Visitors who came to my blog yesterday would’ve, quite unexpectedly, found themselves being redirected to RA RA AH AH AH ROMA ROMA MA GAGA OOH LA LA. Did elicit a few “Yo maan yor blog bin hacked lol” emails / messages being sent to me, but I assure everyone that no personal details would’ve been stolen as it was merely a spur-of-the-moment idea of a joke. It sounded a lot more hilarious when I staggered home at 6am. The first of April. Ah, that day. The day this blog shifted to WordPress. The MAD TV releases prank-ing videos for. The day technology companies around the world vie to make the best jokes. Sources assure me though that Photoshop CS5’s content-aware fill feature is not an April Fools’ joke intended to ‘content-aware fill’ your homework for you. (If it could do that, I’d buy it the day it was released.) It’s also the day when many of you who’ve applied for US colleges and universities would get your application decisions. Much joy and exasperation will follow, and I wish all of you best of luck. Rejection letters seem doubly bitter when served on this day. Whichever way your decisions swing remember this – the best few years of your life are soon to follow. :) So, Easter break has started at my university. When I expand on this definition and tell you that ‘Easter’ break is a whole goddamn month long, you’ll wonder whether the definition of the holiday has been redefined here. Last heard nobody’s complaining though. This break is also meant for students to revise for the exams…which come six weeks or so later. We also have an electronics design project to work on, where we have to build a specified device from scratch. Prior to the Easter break, I also got a pleasant surprise in that I was one of the students who got the departmental international student scholarship. UK universities, being government-run and funded institutes (UK residents essentially don’t pay upfront; they pay it back after they graduate), don’t offer much support to international students but as a gesture it’s nice. I quite fancy travelling a bit during this break but will see how everything works out. For one, I’m working at SCEPTrE on a week-long national education conference. I wonder how much time I’ll have left for anything beyond within-borders travelling, given that I must revise my academic stuff and work on my project too. I’ve a whole pile of books ordered from Amazon that I need to devote my attention too too, and I’ve slowly started attacking that pile over the past few days. Expect some book reviews. Those heading off to US institutes (well, even UK too) should definitely buy The CollegeHumor Guide To College – you will find it full of utterly hilarious and ultimately useless take on college/university life. ;) I’m addicted to strudel too now. And I’m listening to these songs on repeat currently: Are You Gonna Be My Girl by Jet; Supermassive Black Hole (cover) by Tiffany Page; Team Drama by The Automatic. Also, I never noticed until now that that Moldy Peaches song mentions the Konami Code. Related articles by Zemanta If Online April Fools Pranks Had Balls (cracked.com) April Fools 2010: The Definitive List (TechCrunch)...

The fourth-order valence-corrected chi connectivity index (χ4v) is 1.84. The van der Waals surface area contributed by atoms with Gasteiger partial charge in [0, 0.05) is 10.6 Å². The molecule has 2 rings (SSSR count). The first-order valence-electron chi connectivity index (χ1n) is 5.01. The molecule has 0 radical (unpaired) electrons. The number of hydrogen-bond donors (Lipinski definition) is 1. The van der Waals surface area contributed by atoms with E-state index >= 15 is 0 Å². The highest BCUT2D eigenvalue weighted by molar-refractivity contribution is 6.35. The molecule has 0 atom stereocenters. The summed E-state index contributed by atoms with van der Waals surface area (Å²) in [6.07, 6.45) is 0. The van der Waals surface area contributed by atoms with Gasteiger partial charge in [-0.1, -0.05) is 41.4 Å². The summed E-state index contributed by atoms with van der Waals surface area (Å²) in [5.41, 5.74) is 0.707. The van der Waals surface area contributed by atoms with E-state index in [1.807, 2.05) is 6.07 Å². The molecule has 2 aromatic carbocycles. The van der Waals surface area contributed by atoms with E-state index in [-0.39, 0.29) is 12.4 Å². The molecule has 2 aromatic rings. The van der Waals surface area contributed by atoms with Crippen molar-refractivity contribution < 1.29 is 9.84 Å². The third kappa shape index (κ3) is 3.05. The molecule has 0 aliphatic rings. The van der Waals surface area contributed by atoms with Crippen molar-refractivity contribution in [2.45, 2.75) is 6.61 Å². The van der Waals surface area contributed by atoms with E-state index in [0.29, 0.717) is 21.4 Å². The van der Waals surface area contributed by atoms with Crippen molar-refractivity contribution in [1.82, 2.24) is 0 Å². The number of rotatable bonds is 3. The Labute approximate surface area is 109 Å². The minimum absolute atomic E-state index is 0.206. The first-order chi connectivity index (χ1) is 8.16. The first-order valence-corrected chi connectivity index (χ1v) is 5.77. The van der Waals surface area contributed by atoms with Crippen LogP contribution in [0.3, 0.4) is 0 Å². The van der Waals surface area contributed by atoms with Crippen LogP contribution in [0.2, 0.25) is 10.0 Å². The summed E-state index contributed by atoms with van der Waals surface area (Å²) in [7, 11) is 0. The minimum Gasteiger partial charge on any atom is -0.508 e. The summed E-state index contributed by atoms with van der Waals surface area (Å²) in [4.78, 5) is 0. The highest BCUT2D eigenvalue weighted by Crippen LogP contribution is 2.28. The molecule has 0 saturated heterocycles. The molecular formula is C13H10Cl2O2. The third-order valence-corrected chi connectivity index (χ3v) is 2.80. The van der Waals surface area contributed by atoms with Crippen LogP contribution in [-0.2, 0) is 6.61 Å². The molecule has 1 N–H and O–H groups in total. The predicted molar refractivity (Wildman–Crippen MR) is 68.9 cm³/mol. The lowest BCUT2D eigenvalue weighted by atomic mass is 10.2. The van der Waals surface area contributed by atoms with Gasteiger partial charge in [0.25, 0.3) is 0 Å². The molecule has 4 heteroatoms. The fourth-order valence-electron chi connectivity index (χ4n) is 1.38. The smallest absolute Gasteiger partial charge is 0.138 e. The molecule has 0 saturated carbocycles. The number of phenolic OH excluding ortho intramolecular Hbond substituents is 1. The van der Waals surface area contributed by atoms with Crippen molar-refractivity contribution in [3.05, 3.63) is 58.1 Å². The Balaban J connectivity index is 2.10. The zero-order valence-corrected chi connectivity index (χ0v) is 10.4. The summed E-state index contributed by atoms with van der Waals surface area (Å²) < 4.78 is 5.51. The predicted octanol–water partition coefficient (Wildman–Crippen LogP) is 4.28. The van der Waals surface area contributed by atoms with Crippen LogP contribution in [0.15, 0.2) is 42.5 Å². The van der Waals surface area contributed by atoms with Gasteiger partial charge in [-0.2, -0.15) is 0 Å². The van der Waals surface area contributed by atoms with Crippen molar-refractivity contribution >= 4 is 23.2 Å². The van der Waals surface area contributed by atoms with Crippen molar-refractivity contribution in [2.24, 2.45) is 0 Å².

“What’s Wikipedia?”

By on Feb 28, 2010 in Food For Thought, Personal | 12 comments